The AI Liability Puzzle and A Fund-Based Work-Around

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Olivia J. Erdelyi
Gabor Erdelyi


Confidence in the regulatory environment is crucial to enable responsible AI innovation and foster the social acceptance of these powerful new technologies. One notable source of uncertainty is, however, that the existing legal liability system is unable to assign responsibility where a potentially harmful conduct and/or the harm itself are unforeseeable, yet some instantiations of AI and/or the harms they may trigger are not foreseeable in the legal sense. The unpredictability of how courts would handle such cases makes the risks involved in the investment and use of AI difficult to calculate with confidence, creating an environment that is not conducive to innovation and may deprive society of some benefits AI could provide. To tackle this problem, we propose to draw insights from financial regulatory best practices and establish a system of AI guarantee schemes. We envisage the system to form part of the broader market-structuring regulatory frameworks, with the primary function to provide a readily available, clear, and transparent funding mechanism to compensate claims that are either extremely hard or impossible to realize via conventional litigation. We propose it to be at least partially industry-funded. Funding arrangements should depend on whether it would pursue other potential policy goals aimed more broadly at controlling the trajectory of AI innovation to increase economic and social welfare worldwide. Because of the global relevance of the issue, rather than focusing on any particular legal system, we trace relevant developments across multiple jurisdictions and engage in a high-level, comparative conceptual debate around the suitability of the foreseeability concept to limit legal liability. The paper also refrains from confronting the intricacies of the case law of specific jurisdictions for now and—recognizing the importance of this task—leaves this to further research in support of the legal system’s incremental adaptation to the novel challenges of present and future AI technologies.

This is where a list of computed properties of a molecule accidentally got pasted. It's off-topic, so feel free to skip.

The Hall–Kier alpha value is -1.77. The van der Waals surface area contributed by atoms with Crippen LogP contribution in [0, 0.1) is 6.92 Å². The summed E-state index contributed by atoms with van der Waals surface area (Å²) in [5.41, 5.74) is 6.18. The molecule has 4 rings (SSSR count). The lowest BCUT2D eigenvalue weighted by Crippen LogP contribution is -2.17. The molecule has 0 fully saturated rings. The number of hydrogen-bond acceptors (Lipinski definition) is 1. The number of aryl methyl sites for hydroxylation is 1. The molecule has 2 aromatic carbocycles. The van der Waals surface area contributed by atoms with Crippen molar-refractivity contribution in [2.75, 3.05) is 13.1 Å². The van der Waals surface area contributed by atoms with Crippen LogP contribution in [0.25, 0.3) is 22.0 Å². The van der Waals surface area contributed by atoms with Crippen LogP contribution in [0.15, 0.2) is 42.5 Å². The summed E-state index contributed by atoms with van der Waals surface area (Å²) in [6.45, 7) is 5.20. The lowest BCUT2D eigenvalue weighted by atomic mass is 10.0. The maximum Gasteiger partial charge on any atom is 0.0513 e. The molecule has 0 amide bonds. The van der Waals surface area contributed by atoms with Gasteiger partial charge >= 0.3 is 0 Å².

This article appears in the special track on AI and Society.

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